Let's take another look at the BLM methane rule
Regulations always come with consequences. In cases where cost definitively outweighs intended benefits, environmental or otherwise, the results can be damming.
In line with the goal of domestic "energy dominance," Congress and federal agencies have been actively reforming regulation to remove unnecessary barriers to economic growth. But some view this work as threatening to the environment and public health. Recent commentary on one rule in particular – the BLM methane rule – warrants further review.
In the 11th hour of the Obama Administration, just a week after President Trump was elected, the Bureau of Land Management published a new rule on the venting and flaring of methane on federal lands. Proponents claimed the rule supported goals of dramatically reducing greenhouse gas emissions by 45 percent by 2025.
According to EPA, the entire oil and natural gas industry represents a mere 3.4 percent of total greenhouse gas emissions in the U.S. Exploration and production activities alone, including drilling and hydraulic fracturing, account for just 1.07 percent of that total.
Industry groups immediately challenged the proposal, arguing that the new rule would place a tremendous economic burden on energy development without any real benefit. The most ambitious estimates of the BLM expected the rule would reduce emissions by only 0.0092 percent, a negligible amount. Total cost, however, would be upwards of $279 million annually, with small businesses largely footing the bill. At that price, compliance would be enough to bring many of America’s well operators to their knees, effectively eliminating vital production revenue and payments to royalty owners.
Industry also claimed that the rule was outside the legal authority of BLM to propose. That’s why several attorneys general, including Montana Attorney General Tim Fox, sued the agency for federal overreach.
The EPA and state agencies already regulate air pollution in numerous rules and statutes to comply with the federal Clean Air Act. Contrary to opinions which suggest Montana's current regulatory framework to be lacking in protections for air quality, a robust set of emission controls, including the DEQ Leak Detection and Repair Program, requires frequent inspections of emissions sources by sight, sound, or smell, and does not exclude inspections by infrared camera. Venting and flaring of natural gas is restricted by the Board of Oil and Gas Conservation. Operators are required to capture emissions or apply for permits to flare limited quantities in cases where capture is not feasible — often for a lack of pipeline capacity.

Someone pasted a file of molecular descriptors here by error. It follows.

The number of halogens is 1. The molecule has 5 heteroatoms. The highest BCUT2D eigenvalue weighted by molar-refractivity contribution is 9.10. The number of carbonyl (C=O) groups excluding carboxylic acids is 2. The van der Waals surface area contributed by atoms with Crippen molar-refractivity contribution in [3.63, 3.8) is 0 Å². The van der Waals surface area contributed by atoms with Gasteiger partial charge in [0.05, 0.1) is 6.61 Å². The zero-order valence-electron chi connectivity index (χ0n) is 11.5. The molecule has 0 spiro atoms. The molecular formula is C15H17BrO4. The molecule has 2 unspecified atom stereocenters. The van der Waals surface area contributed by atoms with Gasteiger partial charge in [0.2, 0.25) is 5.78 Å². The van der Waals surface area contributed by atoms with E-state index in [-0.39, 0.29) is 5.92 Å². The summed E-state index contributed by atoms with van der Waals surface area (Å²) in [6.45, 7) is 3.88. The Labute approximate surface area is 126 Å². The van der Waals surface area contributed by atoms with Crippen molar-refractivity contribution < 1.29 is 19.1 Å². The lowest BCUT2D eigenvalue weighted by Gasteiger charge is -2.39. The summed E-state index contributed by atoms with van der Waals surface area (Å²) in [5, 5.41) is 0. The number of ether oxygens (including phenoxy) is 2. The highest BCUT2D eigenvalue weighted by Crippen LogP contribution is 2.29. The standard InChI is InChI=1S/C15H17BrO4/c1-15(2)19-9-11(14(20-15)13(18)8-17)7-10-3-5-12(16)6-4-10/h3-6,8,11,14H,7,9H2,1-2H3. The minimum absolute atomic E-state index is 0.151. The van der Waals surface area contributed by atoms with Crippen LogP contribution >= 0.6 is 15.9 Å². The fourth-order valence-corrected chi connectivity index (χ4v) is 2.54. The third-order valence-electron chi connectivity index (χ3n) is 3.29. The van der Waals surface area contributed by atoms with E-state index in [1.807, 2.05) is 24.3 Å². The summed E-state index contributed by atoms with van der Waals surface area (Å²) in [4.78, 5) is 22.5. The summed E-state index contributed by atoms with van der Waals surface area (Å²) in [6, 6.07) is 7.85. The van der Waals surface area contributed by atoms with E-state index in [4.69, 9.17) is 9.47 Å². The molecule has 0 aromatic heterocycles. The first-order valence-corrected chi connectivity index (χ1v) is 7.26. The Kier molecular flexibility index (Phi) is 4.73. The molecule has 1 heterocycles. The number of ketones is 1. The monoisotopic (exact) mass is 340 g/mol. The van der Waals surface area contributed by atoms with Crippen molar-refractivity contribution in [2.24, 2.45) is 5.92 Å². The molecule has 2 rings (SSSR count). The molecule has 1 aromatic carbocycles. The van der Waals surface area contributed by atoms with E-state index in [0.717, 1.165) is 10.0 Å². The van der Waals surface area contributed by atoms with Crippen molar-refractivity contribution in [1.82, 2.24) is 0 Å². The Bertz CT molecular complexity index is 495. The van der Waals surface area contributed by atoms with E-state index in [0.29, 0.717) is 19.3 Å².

Reports from the BOGC reveal a (methane) capture rate of at least 90 percent in Montana. That means at locations where wells are extracting oil, most of the residual natural gas produced as a byproduct at the well-head is contained and sent by pipeline to a processing plant.
To effectively capture and recoup royalties from natural gas, the most productive step communities could take would be to advocate for modernizing our pipeline infrastructure. But sadly, we’ve seen the opposite take hold of many new and proposed projects. Pipeline protests have become the norm for much of the midstream sector.
Industry innovation, not additional regulation, yields the greatest return on investment — protecting the environment and growing the economy. In 2012, for example, the EPA reported that voluntary measures by the industry to reduce methane emissions equated to $264 million in additional revenue. Beyond the added revenue, consider the following environmental achievements.
EPA studies found that methane emissions fell by 13 percent from 2011-2014, during a time when natural gas production skyrocketed. What’s more, methane emissions from hydraulic fracturing fell 81 percent between 2012 and 2014.
Montana’s oil and natural gas producers are a key driver of the state’s economy. The industry provides high-paying jobs and benefits to (primarily) rural workers and yields millions in revenue to fund schools and other public programs.
Most importantly, Montana has an environmental record which proves that petroleum production can co-exist alongside agriculture, tourism, and every other major revenue generating industry in the state.
Regulation can go only so far before the effects are deleterious. The outdated argument that forces a decision between protecting the environment and producing meaningful revenue is a farce. We all want a clean and healthful environment, and we also depend on the means to enjoy it — living wages and a stable tax base that afford the opportunity not merely to visit Montana, but to survive here.
Innovation has shaped the methods and mindsets of businesses that rely on land use for their livelihood, especially extraction industries. At some point, progress and innovation must be allowed to produce the economic and environmental goals shared by all, without the interference of misconceptions and false pretense.